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Mondovino and the New Wine Snobbery

Wine snobbery is an old and ugly pastime. Fortunately, it has been in eclipse of late; many Americans have taken to wine and put its pretensions aside, driving per capita consumption in the U.S. higher than it has ever been. Mondavi’s wines, among others, are very popular. Do we really want a new breed of wine snob, telling all those novice wine drinkers that they’re wrong to enjoy it?

By Jim Clarke

After seeing the Jonathan Nossiter’s new wine documentary, Mondovino – the name means “world of wine” – I came home and wanted to open a bottle of wine. It was hard to choose, though. Would it be a betrayal to the film to open a Mondavi, or a Staglin, or any of the various wines that real wine’s apparent archnemesis, Michel Rolland, has gotten his grubby mitts on? I don’t want to take part in the evil conspiracy to make all the world’s wines taste the same, do I? Favoring the big companies and ignoring the little guys, who are in touch with the land, communing with nature, and part of the religion of wine?

OK, I would rather root for the underdog. There’s an added plus, now: I can look down my nose at the know-nothings who buy wine from properties larger than 10 acres. Poor fools: they’re drinking the “international style” of wine.  At least I know better.

Wine snobbery is an old and ugly pastime. Fortunately, it has been in eclipse of late; many Americans have taken to wine and put its pretensions aside, driving per capita consumption in the U.S. higher than it has ever been. Mondavi’s wines, among others, are very popular. Do we really want a new breed of wine snob, telling all those novice wine drinkers that they’re wrong to enjoy it? That’s not going to be good for business. That’s not going to be good for anybody (my apologies to Seinfeld).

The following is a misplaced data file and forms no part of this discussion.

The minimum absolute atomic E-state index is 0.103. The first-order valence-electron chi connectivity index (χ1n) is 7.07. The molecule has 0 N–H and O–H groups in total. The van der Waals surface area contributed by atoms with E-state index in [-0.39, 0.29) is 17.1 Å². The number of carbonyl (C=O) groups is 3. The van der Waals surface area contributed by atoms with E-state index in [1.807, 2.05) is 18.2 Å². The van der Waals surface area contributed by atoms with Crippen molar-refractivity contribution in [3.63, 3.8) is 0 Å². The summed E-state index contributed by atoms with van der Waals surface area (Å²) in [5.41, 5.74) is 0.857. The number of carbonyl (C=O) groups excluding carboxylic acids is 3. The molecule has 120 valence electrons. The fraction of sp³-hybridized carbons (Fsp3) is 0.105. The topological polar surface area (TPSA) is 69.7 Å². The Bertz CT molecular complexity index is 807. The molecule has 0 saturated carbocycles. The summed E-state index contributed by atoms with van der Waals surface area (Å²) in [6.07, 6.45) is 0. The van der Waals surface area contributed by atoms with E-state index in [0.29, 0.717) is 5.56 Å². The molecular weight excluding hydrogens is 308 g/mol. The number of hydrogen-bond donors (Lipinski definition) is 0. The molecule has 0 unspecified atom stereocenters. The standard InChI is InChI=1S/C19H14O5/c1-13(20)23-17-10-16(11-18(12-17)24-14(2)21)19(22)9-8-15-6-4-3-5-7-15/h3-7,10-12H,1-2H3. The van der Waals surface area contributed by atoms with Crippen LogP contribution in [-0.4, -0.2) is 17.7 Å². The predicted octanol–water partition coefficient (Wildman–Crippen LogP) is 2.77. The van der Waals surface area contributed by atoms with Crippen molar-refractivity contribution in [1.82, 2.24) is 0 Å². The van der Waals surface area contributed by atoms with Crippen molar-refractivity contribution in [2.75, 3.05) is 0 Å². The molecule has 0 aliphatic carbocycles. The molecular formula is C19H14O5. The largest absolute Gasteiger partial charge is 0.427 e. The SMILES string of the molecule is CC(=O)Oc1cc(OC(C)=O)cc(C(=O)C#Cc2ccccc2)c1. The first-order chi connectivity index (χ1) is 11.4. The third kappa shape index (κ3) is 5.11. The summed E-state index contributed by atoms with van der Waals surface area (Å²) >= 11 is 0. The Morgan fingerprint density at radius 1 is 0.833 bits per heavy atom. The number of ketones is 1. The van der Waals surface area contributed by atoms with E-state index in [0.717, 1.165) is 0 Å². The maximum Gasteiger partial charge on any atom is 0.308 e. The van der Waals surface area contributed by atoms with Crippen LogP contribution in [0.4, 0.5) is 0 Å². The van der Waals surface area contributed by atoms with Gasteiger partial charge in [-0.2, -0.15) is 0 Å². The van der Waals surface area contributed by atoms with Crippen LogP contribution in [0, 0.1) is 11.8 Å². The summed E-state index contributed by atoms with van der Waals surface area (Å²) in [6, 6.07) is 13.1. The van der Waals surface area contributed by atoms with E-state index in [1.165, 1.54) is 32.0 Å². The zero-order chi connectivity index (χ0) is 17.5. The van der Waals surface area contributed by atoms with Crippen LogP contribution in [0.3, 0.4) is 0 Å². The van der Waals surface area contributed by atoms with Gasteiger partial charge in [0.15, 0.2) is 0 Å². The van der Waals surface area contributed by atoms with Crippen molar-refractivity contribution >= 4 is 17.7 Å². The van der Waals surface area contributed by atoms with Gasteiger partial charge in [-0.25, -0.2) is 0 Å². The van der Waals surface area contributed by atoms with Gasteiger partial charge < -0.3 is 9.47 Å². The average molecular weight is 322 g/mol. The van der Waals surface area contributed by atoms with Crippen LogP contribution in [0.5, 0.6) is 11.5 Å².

There is a demand for wine, and there is a supply: it’s an industry. That seems an ugly word to some aficionados, at odds with the idea that a wine can express the individuality of a place. The best thing they can do, though, is continue to demand such wines. Like any product, winemakers need to make a profit if they are to continue to stay in business; if consumers show more interest in terroir-driven wines, producers will respond, because that’s where the profit would be. Can we honestly pretend otherwise – that winemakers are and should be high-minded amateurs, making wine in deliberate ignorance of the market?

I do love wine’s variety. I want my Rioja to taste different from my Oregon Pinot Noir. And despite the international style of winemaking, it seems clear that more wine from more regions and more grapes are available to the average American consumer now than ever before, and they don’t all taste the same. We really can taste a “world of wine” like never before. I certainly hope new wine drinkers learn to explore that diversity. If they come to love it as I do, that demand will protect the small wineries, the out-of-the-way producers, and the tiny region that makes a unique wine from some grape I’ve never heard of. But if the international style is bringing new wine drinkers into the fold, I’m all for that; I prefer not to drink alone.


 



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       Published: July 2005
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